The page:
Social Media Could Lead to More Business Capital
Most business owners know that great reviews from customers online often lead to more business. They also know that a good online presence – conversing with customers through Facebook, Twitter, Instagram and other platforms – builds rapport. But some may not know that these things can help organizations secure a loan from a small business lender.
Nontraditional lenders like National Funding are increasingly vetting applicants via their online presence to see if a business is likely to pay back a loan. If customers write online reviews complaining about bad service and bad communication or if there’s virtually no trace of a business online, lenders may be led to believe that a loan won’t be repaid. Similarly, if a company gets rave reviews about its service or products, it likely will experience success, making it easier to pay back loans.
“I think if you were to look at companies that spend time investing in communicating with customers and engaging them, then that means you’re detailed in your financials or other items on your balance sheet,” John Frank Robinson, a small business owner, said in an interview with the Orange County Register.
The Register report said monitoring a company’s online and social media presence is especially helpful for nontraditional lenders that cater to small and new businesses that need quick financing but may not have an extensive history to be judged on.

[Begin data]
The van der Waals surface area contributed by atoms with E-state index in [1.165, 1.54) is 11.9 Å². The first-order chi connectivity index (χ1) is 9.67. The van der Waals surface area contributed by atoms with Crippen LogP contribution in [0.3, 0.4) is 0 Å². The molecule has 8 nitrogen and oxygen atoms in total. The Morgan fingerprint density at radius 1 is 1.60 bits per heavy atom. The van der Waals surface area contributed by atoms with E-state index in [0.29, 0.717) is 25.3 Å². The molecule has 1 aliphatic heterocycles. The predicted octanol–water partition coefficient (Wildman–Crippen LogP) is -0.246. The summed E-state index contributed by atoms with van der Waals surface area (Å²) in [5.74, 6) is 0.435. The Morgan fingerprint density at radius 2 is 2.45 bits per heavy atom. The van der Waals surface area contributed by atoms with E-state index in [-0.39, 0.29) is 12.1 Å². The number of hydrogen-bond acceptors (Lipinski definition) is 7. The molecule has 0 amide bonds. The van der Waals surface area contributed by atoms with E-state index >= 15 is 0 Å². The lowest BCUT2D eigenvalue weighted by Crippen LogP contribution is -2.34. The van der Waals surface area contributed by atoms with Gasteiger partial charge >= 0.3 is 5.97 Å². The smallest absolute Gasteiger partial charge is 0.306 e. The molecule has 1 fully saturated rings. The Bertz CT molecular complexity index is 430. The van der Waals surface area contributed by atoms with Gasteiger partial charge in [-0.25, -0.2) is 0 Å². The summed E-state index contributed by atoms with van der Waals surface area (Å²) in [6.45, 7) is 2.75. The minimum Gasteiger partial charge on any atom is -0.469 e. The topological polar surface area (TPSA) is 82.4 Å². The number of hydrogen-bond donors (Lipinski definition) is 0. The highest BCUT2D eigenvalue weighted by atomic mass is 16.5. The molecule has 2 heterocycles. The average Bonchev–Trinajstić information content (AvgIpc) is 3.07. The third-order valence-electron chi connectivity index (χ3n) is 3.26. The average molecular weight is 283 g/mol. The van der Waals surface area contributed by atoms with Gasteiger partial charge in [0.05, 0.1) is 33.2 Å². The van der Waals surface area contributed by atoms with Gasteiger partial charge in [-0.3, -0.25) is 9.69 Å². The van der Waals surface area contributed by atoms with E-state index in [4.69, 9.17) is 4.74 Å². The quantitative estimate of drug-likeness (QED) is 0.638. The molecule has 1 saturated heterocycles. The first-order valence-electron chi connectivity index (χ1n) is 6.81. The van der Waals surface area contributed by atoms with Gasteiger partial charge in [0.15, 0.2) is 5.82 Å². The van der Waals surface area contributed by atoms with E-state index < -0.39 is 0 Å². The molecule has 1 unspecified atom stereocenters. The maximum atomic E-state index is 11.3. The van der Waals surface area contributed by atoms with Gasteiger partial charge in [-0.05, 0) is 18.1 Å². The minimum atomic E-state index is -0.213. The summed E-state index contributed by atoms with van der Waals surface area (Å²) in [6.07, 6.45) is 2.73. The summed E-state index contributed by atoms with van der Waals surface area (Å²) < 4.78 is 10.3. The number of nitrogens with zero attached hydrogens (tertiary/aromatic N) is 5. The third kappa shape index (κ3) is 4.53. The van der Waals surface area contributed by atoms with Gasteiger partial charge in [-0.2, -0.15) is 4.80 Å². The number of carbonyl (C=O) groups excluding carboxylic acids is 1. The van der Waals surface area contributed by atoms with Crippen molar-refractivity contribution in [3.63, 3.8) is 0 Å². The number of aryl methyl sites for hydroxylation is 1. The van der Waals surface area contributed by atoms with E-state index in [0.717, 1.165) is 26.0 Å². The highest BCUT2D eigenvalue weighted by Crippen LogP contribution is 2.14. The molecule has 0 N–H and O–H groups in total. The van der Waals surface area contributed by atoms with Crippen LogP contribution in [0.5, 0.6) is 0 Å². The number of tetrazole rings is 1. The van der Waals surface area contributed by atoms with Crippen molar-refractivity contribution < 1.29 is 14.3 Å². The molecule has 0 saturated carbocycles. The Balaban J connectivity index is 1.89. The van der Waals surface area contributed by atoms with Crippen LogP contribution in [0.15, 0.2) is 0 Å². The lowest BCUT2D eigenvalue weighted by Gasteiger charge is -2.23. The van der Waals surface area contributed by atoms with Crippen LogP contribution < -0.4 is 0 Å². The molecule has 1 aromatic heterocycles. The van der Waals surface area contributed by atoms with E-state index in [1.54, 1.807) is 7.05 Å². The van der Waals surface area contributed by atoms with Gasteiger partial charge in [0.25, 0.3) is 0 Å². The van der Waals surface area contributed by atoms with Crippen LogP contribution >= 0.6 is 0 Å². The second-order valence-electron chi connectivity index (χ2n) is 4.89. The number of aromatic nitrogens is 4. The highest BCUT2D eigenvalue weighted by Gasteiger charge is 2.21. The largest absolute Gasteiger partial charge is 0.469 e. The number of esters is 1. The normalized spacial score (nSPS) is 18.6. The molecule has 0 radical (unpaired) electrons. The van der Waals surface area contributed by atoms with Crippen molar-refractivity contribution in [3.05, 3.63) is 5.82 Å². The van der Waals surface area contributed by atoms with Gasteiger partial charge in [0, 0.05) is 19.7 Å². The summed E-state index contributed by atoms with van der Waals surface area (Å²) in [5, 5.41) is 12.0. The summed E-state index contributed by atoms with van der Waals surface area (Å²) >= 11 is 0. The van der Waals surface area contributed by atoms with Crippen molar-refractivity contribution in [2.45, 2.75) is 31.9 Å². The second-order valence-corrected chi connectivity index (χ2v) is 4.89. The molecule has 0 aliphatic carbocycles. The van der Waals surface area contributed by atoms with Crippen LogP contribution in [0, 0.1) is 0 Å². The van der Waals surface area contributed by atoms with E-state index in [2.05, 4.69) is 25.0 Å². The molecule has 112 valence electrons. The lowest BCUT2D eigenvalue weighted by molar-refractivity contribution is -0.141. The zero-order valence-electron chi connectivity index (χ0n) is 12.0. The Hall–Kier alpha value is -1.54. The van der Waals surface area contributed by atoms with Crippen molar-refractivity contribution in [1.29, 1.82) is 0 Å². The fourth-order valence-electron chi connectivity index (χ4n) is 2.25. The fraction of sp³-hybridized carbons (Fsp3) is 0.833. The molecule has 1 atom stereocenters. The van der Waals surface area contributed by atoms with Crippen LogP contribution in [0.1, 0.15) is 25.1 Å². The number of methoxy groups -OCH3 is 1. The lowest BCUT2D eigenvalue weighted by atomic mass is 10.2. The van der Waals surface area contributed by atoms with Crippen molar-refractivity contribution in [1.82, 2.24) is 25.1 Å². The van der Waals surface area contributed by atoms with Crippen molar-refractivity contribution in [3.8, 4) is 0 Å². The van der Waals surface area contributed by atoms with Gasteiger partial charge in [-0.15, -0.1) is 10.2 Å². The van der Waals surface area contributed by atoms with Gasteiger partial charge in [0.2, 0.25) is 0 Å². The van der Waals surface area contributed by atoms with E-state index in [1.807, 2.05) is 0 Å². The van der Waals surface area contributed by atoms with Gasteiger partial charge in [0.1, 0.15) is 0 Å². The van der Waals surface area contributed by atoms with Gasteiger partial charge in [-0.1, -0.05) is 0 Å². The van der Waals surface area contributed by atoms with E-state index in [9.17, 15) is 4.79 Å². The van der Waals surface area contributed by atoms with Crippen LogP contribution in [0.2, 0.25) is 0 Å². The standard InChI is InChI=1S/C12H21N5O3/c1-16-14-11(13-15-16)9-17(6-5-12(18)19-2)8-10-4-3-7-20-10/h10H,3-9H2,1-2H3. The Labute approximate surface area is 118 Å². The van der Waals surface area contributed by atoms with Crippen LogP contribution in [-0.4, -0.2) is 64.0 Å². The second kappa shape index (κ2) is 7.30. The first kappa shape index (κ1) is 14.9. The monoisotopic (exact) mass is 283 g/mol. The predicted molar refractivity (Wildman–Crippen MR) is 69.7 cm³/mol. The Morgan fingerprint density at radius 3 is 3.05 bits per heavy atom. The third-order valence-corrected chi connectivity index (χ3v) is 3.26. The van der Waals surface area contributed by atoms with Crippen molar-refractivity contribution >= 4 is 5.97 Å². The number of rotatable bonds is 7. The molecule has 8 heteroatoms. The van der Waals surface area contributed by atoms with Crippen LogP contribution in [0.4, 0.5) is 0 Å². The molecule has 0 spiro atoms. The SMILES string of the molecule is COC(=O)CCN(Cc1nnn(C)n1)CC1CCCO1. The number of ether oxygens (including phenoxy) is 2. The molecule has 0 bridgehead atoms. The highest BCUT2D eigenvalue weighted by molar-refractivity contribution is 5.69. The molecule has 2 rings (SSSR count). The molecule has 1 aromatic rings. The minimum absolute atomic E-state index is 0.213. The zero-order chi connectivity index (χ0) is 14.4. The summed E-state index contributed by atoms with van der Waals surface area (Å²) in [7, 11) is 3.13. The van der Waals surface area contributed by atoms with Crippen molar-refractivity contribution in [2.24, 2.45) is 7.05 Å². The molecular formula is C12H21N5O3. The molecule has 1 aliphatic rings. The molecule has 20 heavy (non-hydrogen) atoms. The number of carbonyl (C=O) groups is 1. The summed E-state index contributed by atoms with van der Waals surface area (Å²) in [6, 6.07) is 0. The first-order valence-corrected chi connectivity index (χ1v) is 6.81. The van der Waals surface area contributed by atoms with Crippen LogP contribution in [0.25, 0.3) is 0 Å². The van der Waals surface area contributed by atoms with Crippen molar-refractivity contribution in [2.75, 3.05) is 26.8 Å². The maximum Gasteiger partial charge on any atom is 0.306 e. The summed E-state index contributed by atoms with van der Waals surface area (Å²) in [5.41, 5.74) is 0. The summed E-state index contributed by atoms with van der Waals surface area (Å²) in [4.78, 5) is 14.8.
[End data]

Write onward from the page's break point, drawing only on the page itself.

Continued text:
One online credit provider found that small businesses that have a strong social media relationship with customers have a 20 percent lower delinquency rate than those that aren’t active on such outlets, the Register reported.
Besides possibly helping a small business secure a loan, social media remains a huge factor in a company building positive relationships with new and existing customers. There are a few ways businesses can use social media outlets to stay popular with its followers.
For one, by providing helpful content to customers, small businesses can act as a voice of authority. Customers will begin looking to the company for tips, valuable news and links that may be of interest to them.
Another way businesses can boost their social media popularity is to promote other businesses. While it may seem counterproductive to name drop potential competitors, if they have a good idea or are known for a great product, giving them credit will boost credibility.
Nichole Kelly, CEO of a social media company and president of a digital marketing agency, told The Huffington Post that small businesses should follow the 80/20 rule on social media. Under this guideline, a business should only post about its own services and products 20 percent of the time, leaving the other 80 percent to align with customers’ interests, such as news about their respective industry.
Finally, a small business should follow a pattern of what they post and when. For instance, a restaurant may want to post its daily special in the mid-morning when many of its customers are getting settled in at work and checking social media for their night’s plans.
In short, small business owners should keep in mind that social media isn’t as easy as it may seem, because once you’ve turned off a customer, it’s difficult to win them back, so setting aside time to make sure all efforts are top notch is a must.
“Where small business owners often make mistakes is that they’re constantly looking for an easy button,” Jason Falls, a founder of a social media company and vice president of digital strategy for CafePress.com, told the Post. “Social media is not a channel that you can walk away from for a while and not lose a lot of ground.”